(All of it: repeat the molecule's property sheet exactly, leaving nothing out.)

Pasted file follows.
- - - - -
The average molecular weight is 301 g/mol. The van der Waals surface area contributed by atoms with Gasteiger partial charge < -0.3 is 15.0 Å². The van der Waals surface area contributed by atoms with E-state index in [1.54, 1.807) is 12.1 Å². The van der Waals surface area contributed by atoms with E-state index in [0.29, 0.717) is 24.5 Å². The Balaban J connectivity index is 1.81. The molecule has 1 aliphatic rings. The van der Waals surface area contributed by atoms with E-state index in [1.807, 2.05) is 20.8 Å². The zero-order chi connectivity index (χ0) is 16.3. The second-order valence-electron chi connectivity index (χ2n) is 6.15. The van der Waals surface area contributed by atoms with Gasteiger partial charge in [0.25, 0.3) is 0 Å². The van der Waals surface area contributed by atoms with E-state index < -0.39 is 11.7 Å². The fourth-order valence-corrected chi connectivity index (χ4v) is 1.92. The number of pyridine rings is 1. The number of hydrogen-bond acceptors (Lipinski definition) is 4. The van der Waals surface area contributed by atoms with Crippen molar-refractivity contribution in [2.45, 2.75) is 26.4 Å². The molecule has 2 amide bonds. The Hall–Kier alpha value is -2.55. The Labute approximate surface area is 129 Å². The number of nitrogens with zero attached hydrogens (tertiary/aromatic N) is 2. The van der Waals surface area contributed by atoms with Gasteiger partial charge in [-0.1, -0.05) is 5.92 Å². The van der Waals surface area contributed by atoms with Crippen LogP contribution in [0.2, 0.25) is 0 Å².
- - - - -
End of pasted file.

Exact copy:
The average molecular weight is 301 g/mol. The van der Waals surface area contributed by atoms with Gasteiger partial charge < -0.3 is 15.0 Å². The van der Waals surface area contributed by atoms with E-state index in [1.54, 1.807) is 12.1 Å². The van der Waals surface area contributed by atoms with E-state index in [0.29, 0.717) is 24.5 Å². The Balaban J connectivity index is 1.81. The molecule has 1 aliphatic rings. The van der Waals surface area contributed by atoms with E-state index in [1.807, 2.05) is 20.8 Å². The zero-order chi connectivity index (χ0) is 16.3. The second-order valence-electron chi connectivity index (χ2n) is 6.15. The van der Waals surface area contributed by atoms with Gasteiger partial charge in [0.25, 0.3) is 0 Å². The van der Waals surface area contributed by atoms with E-state index < -0.39 is 11.7 Å². The fourth-order valence-corrected chi connectivity index (χ4v) is 1.92. The number of pyridine rings is 1. The number of hydrogen-bond acceptors (Lipinski definition) is 4. The van der Waals surface area contributed by atoms with Crippen molar-refractivity contribution in [2.45, 2.75) is 26.4 Å². The molecule has 2 amide bonds. The Hall–Kier alpha value is -2.55. The Labute approximate surface area is 129 Å². The number of nitrogens with zero attached hydrogens (tertiary/aromatic N) is 2. The van der Waals surface area contributed by atoms with Gasteiger partial charge in [-0.1, -0.05) is 5.92 Å². The van der Waals surface area contributed by atoms with Crippen LogP contribution in [0.2, 0.25) is 0 Å².